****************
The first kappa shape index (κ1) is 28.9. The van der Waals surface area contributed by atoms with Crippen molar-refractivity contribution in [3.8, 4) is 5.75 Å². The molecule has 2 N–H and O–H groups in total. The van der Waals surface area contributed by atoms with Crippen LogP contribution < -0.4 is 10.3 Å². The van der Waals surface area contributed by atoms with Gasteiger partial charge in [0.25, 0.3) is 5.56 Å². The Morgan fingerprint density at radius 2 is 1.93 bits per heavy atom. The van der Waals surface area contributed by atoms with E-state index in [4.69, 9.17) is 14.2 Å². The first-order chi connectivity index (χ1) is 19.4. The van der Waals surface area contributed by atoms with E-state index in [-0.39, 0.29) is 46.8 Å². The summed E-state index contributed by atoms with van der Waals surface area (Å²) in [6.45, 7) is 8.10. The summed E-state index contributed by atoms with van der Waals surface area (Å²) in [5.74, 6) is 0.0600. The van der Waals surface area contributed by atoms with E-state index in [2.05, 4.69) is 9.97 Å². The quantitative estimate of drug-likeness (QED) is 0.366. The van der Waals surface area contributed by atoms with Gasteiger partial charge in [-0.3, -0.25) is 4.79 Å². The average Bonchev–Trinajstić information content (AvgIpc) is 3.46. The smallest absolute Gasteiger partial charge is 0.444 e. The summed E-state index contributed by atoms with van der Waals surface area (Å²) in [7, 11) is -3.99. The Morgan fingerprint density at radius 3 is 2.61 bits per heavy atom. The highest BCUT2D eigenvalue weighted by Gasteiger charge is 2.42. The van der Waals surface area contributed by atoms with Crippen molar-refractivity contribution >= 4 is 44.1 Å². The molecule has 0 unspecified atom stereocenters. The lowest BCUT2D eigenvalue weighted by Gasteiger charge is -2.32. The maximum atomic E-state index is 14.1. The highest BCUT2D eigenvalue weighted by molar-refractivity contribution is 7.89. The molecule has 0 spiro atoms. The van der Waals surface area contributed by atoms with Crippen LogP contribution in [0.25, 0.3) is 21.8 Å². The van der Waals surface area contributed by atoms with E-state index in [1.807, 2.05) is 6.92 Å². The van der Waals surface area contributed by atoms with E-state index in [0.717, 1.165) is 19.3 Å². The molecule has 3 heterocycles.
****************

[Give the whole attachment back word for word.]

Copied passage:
The first kappa shape index (κ1) is 28.9. The van der Waals surface area contributed by atoms with Crippen molar-refractivity contribution in [3.8, 4) is 5.75 Å². The molecule has 2 N–H and O–H groups in total. The van der Waals surface area contributed by atoms with Crippen LogP contribution < -0.4 is 10.3 Å². The van der Waals surface area contributed by atoms with Gasteiger partial charge in [0.25, 0.3) is 5.56 Å². The Morgan fingerprint density at radius 2 is 1.93 bits per heavy atom. The van der Waals surface area contributed by atoms with E-state index in [4.69, 9.17) is 14.2 Å². The first-order chi connectivity index (χ1) is 19.4. The van der Waals surface area contributed by atoms with E-state index in [-0.39, 0.29) is 46.8 Å². The summed E-state index contributed by atoms with van der Waals surface area (Å²) in [6.45, 7) is 8.10. The summed E-state index contributed by atoms with van der Waals surface area (Å²) in [5.74, 6) is 0.0600. The van der Waals surface area contributed by atoms with E-state index in [2.05, 4.69) is 9.97 Å². The quantitative estimate of drug-likeness (QED) is 0.366. The van der Waals surface area contributed by atoms with Gasteiger partial charge in [-0.3, -0.25) is 4.79 Å². The average Bonchev–Trinajstić information content (AvgIpc) is 3.46. The smallest absolute Gasteiger partial charge is 0.444 e. The summed E-state index contributed by atoms with van der Waals surface area (Å²) in [7, 11) is -3.99. The Morgan fingerprint density at radius 3 is 2.61 bits per heavy atom. The highest BCUT2D eigenvalue weighted by Gasteiger charge is 2.42. The van der Waals surface area contributed by atoms with Crippen molar-refractivity contribution >= 4 is 44.1 Å². The molecule has 0 unspecified atom stereocenters. The lowest BCUT2D eigenvalue weighted by Gasteiger charge is -2.32. The maximum atomic E-state index is 14.1. The highest BCUT2D eigenvalue weighted by molar-refractivity contribution is 7.89. The molecule has 0 spiro atoms. The van der Waals surface area contributed by atoms with Crippen LogP contribution in [0.25, 0.3) is 21.8 Å². The van der Waals surface area contributed by atoms with E-state index in [1.807, 2.05) is 6.92 Å². The van der Waals surface area contributed by atoms with E-state index in [0.717, 1.165) is 19.3 Å². The molecule has 3 heterocycles.